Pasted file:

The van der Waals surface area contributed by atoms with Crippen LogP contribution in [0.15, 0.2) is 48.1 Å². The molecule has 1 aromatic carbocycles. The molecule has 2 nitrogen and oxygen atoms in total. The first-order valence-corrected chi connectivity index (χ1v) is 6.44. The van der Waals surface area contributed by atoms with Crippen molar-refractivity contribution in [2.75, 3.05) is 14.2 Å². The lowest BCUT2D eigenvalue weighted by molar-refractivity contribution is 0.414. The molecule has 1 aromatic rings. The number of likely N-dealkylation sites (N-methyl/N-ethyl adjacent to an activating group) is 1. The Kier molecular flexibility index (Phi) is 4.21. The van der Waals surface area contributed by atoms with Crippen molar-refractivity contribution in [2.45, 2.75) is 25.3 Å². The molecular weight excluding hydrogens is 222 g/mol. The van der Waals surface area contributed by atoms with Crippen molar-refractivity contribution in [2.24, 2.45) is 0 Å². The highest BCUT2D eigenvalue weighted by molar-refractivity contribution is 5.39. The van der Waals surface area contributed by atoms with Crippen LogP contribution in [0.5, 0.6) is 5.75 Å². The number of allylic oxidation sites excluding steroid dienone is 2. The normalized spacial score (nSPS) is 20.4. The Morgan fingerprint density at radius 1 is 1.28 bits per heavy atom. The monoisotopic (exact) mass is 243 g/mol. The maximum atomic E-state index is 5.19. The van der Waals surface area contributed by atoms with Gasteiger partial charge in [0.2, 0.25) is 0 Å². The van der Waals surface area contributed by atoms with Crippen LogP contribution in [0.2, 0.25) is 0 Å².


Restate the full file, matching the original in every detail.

The van der Waals surface area contributed by atoms with Crippen LogP contribution in [0.15, 0.2) is 48.1 Å². The molecule has 1 aromatic carbocycles. The molecule has 2 nitrogen and oxygen atoms in total. The first-order valence-corrected chi connectivity index (χ1v) is 6.44. The van der Waals surface area contributed by atoms with Crippen molar-refractivity contribution in [2.75, 3.05) is 14.2 Å². The lowest BCUT2D eigenvalue weighted by molar-refractivity contribution is 0.414. The molecule has 1 aromatic rings. The number of likely N-dealkylation sites (N-methyl/N-ethyl adjacent to an activating group) is 1. The Kier molecular flexibility index (Phi) is 4.21. The van der Waals surface area contributed by atoms with Crippen molar-refractivity contribution in [2.45, 2.75) is 25.3 Å². The molecular weight excluding hydrogens is 222 g/mol. The van der Waals surface area contributed by atoms with Crippen molar-refractivity contribution in [2.24, 2.45) is 0 Å². The highest BCUT2D eigenvalue weighted by molar-refractivity contribution is 5.39. The van der Waals surface area contributed by atoms with Crippen LogP contribution in [0.5, 0.6) is 5.75 Å². The number of allylic oxidation sites excluding steroid dienone is 2. The normalized spacial score (nSPS) is 20.4. The Morgan fingerprint density at radius 1 is 1.28 bits per heavy atom. The monoisotopic (exact) mass is 243 g/mol. The maximum atomic E-state index is 5.19. The van der Waals surface area contributed by atoms with Gasteiger partial charge in [0.2, 0.25) is 0 Å². The van der Waals surface area contributed by atoms with Crippen LogP contribution in [0.2, 0.25) is 0 Å².